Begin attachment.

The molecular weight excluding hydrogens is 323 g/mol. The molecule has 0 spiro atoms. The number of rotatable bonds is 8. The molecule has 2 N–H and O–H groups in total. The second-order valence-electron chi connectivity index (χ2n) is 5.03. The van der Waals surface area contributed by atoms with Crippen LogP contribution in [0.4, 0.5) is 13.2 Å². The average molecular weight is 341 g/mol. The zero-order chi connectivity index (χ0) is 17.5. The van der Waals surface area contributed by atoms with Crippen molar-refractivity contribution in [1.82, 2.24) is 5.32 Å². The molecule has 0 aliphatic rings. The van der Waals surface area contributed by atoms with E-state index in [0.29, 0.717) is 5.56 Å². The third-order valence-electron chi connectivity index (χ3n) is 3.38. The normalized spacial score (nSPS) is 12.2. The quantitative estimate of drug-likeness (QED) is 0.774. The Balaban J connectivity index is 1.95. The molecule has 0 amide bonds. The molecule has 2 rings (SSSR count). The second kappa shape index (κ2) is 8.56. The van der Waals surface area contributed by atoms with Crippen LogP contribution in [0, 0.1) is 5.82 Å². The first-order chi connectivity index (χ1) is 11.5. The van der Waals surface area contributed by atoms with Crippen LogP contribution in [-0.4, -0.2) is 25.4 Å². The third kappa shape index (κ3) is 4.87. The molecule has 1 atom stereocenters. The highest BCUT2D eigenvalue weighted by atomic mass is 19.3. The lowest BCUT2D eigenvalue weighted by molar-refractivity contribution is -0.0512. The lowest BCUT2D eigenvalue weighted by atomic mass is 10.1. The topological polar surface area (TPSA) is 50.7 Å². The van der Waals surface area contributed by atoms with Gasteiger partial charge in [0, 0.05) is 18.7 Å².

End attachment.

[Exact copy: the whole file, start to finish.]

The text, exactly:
The molecular weight excluding hydrogens is 323 g/mol. The molecule has 0 spiro atoms. The number of rotatable bonds is 8. The molecule has 2 N–H and O–H groups in total. The second-order valence-electron chi connectivity index (χ2n) is 5.03. The van der Waals surface area contributed by atoms with Crippen LogP contribution in [0.4, 0.5) is 13.2 Å². The average molecular weight is 341 g/mol. The zero-order chi connectivity index (χ0) is 17.5. The van der Waals surface area contributed by atoms with Crippen molar-refractivity contribution in [1.82, 2.24) is 5.32 Å². The molecule has 0 aliphatic rings. The van der Waals surface area contributed by atoms with E-state index in [0.29, 0.717) is 5.56 Å². The third-order valence-electron chi connectivity index (χ3n) is 3.38. The normalized spacial score (nSPS) is 12.2. The quantitative estimate of drug-likeness (QED) is 0.774. The Balaban J connectivity index is 1.95. The molecule has 0 amide bonds. The molecule has 2 rings (SSSR count). The second kappa shape index (κ2) is 8.56. The van der Waals surface area contributed by atoms with Crippen LogP contribution in [0, 0.1) is 5.82 Å². The first-order chi connectivity index (χ1) is 11.5. The van der Waals surface area contributed by atoms with Crippen LogP contribution in [-0.4, -0.2) is 25.4 Å². The third kappa shape index (κ3) is 4.87. The molecule has 1 atom stereocenters. The highest BCUT2D eigenvalue weighted by atomic mass is 19.3. The lowest BCUT2D eigenvalue weighted by molar-refractivity contribution is -0.0512. The lowest BCUT2D eigenvalue weighted by atomic mass is 10.1. The topological polar surface area (TPSA) is 50.7 Å². The van der Waals surface area contributed by atoms with Gasteiger partial charge in [0, 0.05) is 18.7 Å².